Tunde Kelani, who took two days to travel from Nigeria to Houston to show his films, is an anomaly in the Nollywood culture. Classically trained as a photographer and cinematographer in Great Britain, Kelani is one of the few actual “filmmakers” in the Nigerian videofilm culture. Indeed, he is considered an “auteur” in many circles. A recent recipient of a small retrospective at the Rotterdam International Film Festival, Kelani has made it his life’s mission to document the Nigerian/Yoruba ethnic culture. At the lecture, Kelani showed nine clips of his work. Shot on video and film, Kelani’s work explored the impact of AIDS, depicted the abuses of political power, and dramatized the conflict between traditional values and contemporary society—all with engaging, and sometimes quite humorous, narratives, many adapted from Nigerian literature. The following weekend, the museum’s film department presented his film AGOGO EEWO (2002) a thinly veiled allegory critiquing Nigerian politics.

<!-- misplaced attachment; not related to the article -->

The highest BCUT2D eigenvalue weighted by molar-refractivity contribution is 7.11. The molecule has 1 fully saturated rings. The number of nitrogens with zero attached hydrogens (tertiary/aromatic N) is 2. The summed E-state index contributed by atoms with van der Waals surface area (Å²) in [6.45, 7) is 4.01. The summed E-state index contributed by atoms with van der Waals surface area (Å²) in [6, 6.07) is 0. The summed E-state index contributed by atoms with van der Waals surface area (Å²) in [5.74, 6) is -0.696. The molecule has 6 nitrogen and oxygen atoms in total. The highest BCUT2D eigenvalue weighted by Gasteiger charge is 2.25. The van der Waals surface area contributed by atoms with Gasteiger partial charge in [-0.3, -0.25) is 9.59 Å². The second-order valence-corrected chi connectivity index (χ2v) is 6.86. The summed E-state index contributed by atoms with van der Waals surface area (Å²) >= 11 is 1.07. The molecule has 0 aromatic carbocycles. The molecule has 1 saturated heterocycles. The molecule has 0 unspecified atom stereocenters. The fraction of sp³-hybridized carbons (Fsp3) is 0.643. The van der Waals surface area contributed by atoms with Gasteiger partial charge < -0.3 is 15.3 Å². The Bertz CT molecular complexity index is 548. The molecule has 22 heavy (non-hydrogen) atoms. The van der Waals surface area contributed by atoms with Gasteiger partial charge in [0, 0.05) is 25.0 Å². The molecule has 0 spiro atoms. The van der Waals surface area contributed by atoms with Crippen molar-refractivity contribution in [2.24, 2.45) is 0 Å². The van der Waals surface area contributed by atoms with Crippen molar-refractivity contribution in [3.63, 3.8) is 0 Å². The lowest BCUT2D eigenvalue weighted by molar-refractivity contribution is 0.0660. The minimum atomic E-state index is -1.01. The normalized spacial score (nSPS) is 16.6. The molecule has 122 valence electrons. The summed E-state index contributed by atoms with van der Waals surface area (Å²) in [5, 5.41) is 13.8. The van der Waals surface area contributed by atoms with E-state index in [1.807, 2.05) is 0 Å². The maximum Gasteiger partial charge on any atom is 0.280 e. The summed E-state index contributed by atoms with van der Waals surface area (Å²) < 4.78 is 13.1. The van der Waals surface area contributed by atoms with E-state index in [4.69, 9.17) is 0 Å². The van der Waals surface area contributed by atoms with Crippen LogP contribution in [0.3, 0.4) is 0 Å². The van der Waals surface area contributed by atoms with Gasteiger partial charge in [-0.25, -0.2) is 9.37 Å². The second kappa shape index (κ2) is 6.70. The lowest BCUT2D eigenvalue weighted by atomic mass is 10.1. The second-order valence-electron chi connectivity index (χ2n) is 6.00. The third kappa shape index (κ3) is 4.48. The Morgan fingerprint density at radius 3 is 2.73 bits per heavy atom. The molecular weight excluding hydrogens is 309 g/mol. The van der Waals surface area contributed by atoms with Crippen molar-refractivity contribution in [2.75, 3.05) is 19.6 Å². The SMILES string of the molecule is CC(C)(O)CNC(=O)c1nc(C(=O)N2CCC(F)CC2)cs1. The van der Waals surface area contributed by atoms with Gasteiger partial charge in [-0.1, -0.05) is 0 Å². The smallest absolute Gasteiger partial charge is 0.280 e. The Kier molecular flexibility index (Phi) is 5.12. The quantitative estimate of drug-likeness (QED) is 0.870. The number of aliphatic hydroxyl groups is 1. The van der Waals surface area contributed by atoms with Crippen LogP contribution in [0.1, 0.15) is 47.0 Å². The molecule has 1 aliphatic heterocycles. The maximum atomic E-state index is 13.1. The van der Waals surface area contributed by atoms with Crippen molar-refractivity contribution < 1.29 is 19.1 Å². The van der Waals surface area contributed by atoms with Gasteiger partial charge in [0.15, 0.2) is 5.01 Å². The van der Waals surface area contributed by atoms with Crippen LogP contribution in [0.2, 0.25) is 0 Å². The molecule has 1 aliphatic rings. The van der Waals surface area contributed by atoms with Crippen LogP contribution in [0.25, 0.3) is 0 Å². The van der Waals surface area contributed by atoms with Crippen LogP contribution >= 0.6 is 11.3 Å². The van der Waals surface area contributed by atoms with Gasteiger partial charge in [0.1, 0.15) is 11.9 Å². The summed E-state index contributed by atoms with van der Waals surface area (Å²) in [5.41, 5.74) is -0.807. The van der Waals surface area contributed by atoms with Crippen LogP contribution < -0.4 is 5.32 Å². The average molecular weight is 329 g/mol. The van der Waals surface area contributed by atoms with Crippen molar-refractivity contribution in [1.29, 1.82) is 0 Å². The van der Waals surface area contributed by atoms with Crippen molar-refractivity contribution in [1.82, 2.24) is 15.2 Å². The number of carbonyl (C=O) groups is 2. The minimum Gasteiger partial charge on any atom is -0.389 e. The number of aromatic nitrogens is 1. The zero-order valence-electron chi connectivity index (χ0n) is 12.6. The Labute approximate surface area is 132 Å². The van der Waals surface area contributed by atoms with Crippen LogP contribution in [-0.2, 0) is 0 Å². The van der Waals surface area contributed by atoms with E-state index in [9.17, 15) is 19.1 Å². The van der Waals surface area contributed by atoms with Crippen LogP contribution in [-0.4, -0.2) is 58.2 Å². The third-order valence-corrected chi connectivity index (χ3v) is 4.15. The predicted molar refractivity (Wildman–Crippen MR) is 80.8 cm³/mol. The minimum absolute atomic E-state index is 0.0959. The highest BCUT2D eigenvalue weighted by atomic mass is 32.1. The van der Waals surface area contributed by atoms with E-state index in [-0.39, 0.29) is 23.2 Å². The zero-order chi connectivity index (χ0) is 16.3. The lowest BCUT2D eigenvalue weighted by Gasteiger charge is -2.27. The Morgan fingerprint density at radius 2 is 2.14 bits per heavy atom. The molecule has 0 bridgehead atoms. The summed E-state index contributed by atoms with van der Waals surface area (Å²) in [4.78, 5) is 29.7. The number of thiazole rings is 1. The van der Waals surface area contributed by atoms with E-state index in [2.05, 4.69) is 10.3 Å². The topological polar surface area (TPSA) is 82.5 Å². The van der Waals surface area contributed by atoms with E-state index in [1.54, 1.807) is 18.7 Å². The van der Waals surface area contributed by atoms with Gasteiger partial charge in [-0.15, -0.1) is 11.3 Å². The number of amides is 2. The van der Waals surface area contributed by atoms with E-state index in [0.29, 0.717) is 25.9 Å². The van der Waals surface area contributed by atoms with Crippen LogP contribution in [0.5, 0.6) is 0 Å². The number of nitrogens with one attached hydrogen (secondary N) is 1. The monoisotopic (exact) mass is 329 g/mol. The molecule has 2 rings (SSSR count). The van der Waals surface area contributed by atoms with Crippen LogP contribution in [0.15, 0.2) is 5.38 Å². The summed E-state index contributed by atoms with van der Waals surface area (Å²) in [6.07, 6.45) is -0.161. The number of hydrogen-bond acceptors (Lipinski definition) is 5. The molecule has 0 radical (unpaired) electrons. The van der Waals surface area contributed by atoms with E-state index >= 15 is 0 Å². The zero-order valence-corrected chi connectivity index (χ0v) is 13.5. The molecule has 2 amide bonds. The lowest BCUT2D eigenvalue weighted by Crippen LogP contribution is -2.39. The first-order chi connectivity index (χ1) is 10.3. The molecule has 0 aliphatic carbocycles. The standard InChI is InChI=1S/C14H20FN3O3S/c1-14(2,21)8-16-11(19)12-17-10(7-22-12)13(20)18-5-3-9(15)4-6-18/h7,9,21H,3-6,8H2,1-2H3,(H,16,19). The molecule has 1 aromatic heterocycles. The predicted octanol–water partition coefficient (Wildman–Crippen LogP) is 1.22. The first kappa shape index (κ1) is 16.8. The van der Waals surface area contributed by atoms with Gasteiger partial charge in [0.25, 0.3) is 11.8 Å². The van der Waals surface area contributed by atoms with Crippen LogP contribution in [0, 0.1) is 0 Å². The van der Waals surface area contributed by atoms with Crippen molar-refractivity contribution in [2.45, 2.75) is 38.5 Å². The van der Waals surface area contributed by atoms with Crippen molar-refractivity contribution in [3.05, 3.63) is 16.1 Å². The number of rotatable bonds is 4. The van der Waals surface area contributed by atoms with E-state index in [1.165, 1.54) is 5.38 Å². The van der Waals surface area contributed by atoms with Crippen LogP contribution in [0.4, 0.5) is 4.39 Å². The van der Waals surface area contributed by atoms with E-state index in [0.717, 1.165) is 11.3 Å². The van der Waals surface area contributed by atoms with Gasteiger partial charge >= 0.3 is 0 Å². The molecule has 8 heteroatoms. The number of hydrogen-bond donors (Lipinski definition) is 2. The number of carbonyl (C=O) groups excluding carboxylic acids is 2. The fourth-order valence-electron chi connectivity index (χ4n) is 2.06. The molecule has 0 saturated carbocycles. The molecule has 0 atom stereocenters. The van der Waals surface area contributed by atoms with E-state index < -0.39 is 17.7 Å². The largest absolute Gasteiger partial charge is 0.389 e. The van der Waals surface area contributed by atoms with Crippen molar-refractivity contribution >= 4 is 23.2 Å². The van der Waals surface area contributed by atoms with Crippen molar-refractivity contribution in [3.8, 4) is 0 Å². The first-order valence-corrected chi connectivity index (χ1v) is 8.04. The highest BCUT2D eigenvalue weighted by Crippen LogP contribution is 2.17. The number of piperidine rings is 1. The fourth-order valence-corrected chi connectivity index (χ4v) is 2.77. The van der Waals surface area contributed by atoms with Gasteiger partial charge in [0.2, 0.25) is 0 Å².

Kelani is excited by the possibilities offered by new digital technology, and by his current role as a leader in the Nigerian film industry. Reminiscing about when he first decided to become a filmmaker, Kelani said that he believed that his photographs would be more powerful if they moved. He further states, “There’s a tremendous need to see stories about our own culture…like a revolution, someone has to start.”

Olaf Möller’s article “A Homegrown Hybrid Cinema of Outrageous Schlock From Africa’s Most Populous Nation” explores current Nigerian videofilm culture, its history and its practitioners. You can read the article here.

Sunday, February 20, 2005

Movie Rentals, Week of 2/15/2005

HANNAH AND HER SISTERS (1986) This “late-period” Woody Allen film was perfect for a recent rainy Sunday afternoon. Starring Mia Farrow, the film follows the romantic entanglements of Hannah and her two sisters, played by Dianne Wiest and Barbara Hershey. Michael Caine (who won his first Oscar for this role), Max von Sydow, Allen, and Sam Waterston co-star and the befuddled husbands and lovers. I have a real sense of nostalgia for this and earlier Woody Allen films. I discovered his films as a teenager, and as a kid trapped in a rural northwest Texas town, I longed for the jazz, urban conversations, and even the floor-to-ceiling bookshelves that color Allen’s films. Hannah and her Sisters also introduced me to one of my all-time favorite poems, e.e. cummings “somewhere i have never traveled…”